Thoughts and Reflections on better business relationships
POST WRITTEN BY
Amy Rees Anderson
Oct 28, 2014, 10:34pm
Life is short but apparently it can become a lot shorter if you spend your days dealing with a bad boss. In a recent study performed by Keas.com they found that 77% of employees experienced physical symptoms of stress from bad bosses and workers who had inconsiderate or uncommunicative managers were 60% more likely to suffer heart trauma. An Inc. study cited that workers who have poor relationships with their bosses are 30% more likely to suffer coronary heart disease. That’s right people, your bad boss could quite literally be making you sick!
It is estimated that three out of every four employees reports that their boss is the worst and most stressful part of their job and 65% of employees said they would take a new boss over a pay raise (Inc.). Could the statistics scream any louder that we have far too many bad bosses out there?
And one has to ask the question, “Do these bosses set out to be bad, and are they even aware that they are bad?” I would guess that most bosses don’t set out to be bad. I would also guess that most of them may be completely unaware of just how bad they are. You see the difficulty is that most of us judge ourselves by our intentions, while others judge us based on our behavior. So the fact is that most bosses may feel they have perfectly good intentions and therefore they justify or disregard their own bad behavior and as a result employees are left to suffer the effects of dealing with a bad boss.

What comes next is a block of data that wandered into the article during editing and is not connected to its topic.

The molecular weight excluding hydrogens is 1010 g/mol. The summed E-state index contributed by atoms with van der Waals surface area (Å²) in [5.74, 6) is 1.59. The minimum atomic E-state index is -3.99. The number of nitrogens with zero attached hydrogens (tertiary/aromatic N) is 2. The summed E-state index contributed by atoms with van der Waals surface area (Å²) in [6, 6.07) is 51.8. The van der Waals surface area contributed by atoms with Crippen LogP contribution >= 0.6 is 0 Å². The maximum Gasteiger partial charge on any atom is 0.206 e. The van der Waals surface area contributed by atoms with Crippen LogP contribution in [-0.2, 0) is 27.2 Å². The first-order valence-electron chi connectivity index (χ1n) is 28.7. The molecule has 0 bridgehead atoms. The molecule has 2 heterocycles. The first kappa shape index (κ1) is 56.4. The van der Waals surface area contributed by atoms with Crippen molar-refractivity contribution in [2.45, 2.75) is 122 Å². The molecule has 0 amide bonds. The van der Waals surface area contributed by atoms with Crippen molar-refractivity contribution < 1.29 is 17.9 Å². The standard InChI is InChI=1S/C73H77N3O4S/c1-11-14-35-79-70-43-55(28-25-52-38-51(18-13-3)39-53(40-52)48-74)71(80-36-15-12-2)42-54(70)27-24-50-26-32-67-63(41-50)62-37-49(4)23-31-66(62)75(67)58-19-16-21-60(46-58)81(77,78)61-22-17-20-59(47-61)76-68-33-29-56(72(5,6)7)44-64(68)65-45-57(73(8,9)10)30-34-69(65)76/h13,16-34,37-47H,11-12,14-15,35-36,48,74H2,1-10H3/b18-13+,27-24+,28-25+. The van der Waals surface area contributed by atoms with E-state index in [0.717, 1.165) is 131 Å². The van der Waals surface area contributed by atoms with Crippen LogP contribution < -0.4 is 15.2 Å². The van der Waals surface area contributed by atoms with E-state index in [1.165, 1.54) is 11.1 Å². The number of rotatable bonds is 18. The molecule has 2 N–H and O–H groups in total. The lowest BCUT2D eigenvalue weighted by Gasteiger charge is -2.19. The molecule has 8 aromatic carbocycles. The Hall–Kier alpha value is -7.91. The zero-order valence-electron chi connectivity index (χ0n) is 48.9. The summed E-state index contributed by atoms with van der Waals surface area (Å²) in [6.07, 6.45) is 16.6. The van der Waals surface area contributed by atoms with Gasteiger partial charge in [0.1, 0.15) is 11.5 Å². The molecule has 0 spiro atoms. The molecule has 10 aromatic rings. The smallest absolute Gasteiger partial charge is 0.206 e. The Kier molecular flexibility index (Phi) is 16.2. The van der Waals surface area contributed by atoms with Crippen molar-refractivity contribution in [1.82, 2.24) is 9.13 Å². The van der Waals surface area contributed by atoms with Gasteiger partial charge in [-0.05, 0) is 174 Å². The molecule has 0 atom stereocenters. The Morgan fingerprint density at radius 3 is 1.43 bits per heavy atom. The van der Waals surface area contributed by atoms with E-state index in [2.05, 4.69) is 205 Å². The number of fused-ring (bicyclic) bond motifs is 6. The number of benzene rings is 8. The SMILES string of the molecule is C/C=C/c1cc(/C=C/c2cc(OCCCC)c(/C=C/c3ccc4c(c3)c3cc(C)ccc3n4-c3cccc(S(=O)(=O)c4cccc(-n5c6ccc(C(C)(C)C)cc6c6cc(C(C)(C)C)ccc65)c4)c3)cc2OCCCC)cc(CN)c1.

We Judge Ourselves by our Intentions. Others Judge us based on our Behavior.
So what makes a boss a bad boss? Here are a few thoughts on how to tell if your manager falls into the “bad” category of bosses:
If reading that list caused you to feel heart pain, you may very well be risking your health! So what can you do about it? The obvious answer is to quit and go work for a good boss, but not everyone is in a position where they can afford to walk out on their job until they find a new one. So what do you do in the meantime? Here are four ideas that might help:
“It is your reaction to adversity, not the adversity itself, that determines how your life story will develop.” – Dieter F. Uchtdorf.
Remember that you can’t control other people, you can only control your reaction to them, so always do your best to react in a way that you can look back on and feel proud. Your heart will thank you later.